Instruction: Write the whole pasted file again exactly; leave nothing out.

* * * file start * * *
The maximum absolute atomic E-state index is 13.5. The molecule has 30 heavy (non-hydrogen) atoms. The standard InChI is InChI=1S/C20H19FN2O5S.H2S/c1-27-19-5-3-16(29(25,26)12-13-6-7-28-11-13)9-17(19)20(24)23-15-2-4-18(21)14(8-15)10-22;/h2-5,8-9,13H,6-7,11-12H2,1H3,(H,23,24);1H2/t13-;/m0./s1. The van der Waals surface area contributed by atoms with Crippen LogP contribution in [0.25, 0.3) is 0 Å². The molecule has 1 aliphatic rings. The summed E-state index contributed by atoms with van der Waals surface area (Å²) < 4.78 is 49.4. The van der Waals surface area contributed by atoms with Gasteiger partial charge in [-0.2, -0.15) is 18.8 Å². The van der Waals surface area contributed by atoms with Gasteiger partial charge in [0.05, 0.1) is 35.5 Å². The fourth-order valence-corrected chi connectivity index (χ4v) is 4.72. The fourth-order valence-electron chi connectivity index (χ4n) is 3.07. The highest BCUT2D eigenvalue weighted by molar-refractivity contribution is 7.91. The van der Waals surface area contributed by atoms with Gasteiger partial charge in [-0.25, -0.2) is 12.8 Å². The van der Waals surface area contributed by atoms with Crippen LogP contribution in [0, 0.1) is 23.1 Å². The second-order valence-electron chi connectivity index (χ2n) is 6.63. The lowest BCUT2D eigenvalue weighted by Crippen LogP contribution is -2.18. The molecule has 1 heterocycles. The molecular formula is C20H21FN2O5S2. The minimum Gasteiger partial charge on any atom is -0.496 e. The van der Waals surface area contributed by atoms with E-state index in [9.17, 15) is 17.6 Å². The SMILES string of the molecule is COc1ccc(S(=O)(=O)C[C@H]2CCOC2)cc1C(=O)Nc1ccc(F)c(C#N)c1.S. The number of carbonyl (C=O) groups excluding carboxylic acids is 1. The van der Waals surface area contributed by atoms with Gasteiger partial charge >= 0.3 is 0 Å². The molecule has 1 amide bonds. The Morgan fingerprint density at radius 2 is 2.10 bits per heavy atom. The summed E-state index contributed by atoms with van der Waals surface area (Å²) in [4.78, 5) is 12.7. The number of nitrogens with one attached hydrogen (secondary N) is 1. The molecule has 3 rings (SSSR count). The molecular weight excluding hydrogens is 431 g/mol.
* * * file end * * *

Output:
The maximum absolute atomic E-state index is 13.5. The molecule has 30 heavy (non-hydrogen) atoms. The standard InChI is InChI=1S/C20H19FN2O5S.H2S/c1-27-19-5-3-16(29(25,26)12-13-6-7-28-11-13)9-17(19)20(24)23-15-2-4-18(21)14(8-15)10-22;/h2-5,8-9,13H,6-7,11-12H2,1H3,(H,23,24);1H2/t13-;/m0./s1. The van der Waals surface area contributed by atoms with Crippen LogP contribution in [0.25, 0.3) is 0 Å². The molecule has 1 aliphatic rings. The summed E-state index contributed by atoms with van der Waals surface area (Å²) < 4.78 is 49.4. The van der Waals surface area contributed by atoms with Gasteiger partial charge in [-0.2, -0.15) is 18.8 Å². The van der Waals surface area contributed by atoms with Gasteiger partial charge in [0.05, 0.1) is 35.5 Å². The fourth-order valence-corrected chi connectivity index (χ4v) is 4.72. The fourth-order valence-electron chi connectivity index (χ4n) is 3.07. The highest BCUT2D eigenvalue weighted by molar-refractivity contribution is 7.91. The van der Waals surface area contributed by atoms with Gasteiger partial charge in [-0.25, -0.2) is 12.8 Å². The van der Waals surface area contributed by atoms with Crippen LogP contribution in [0, 0.1) is 23.1 Å². The second-order valence-electron chi connectivity index (χ2n) is 6.63. The lowest BCUT2D eigenvalue weighted by Crippen LogP contribution is -2.18. The molecule has 1 heterocycles. The molecular formula is C20H21FN2O5S2. The minimum Gasteiger partial charge on any atom is -0.496 e. The van der Waals surface area contributed by atoms with E-state index in [9.17, 15) is 17.6 Å². The SMILES string of the molecule is COc1ccc(S(=O)(=O)C[C@H]2CCOC2)cc1C(=O)Nc1ccc(F)c(C#N)c1.S. The number of carbonyl (C=O) groups excluding carboxylic acids is 1. The van der Waals surface area contributed by atoms with Gasteiger partial charge >= 0.3 is 0 Å². The molecule has 1 amide bonds. The Morgan fingerprint density at radius 2 is 2.10 bits per heavy atom. The summed E-state index contributed by atoms with van der Waals surface area (Å²) in [4.78, 5) is 12.7. The number of nitrogens with one attached hydrogen (secondary N) is 1. The molecule has 3 rings (SSSR count). The molecular weight excluding hydrogens is 431 g/mol.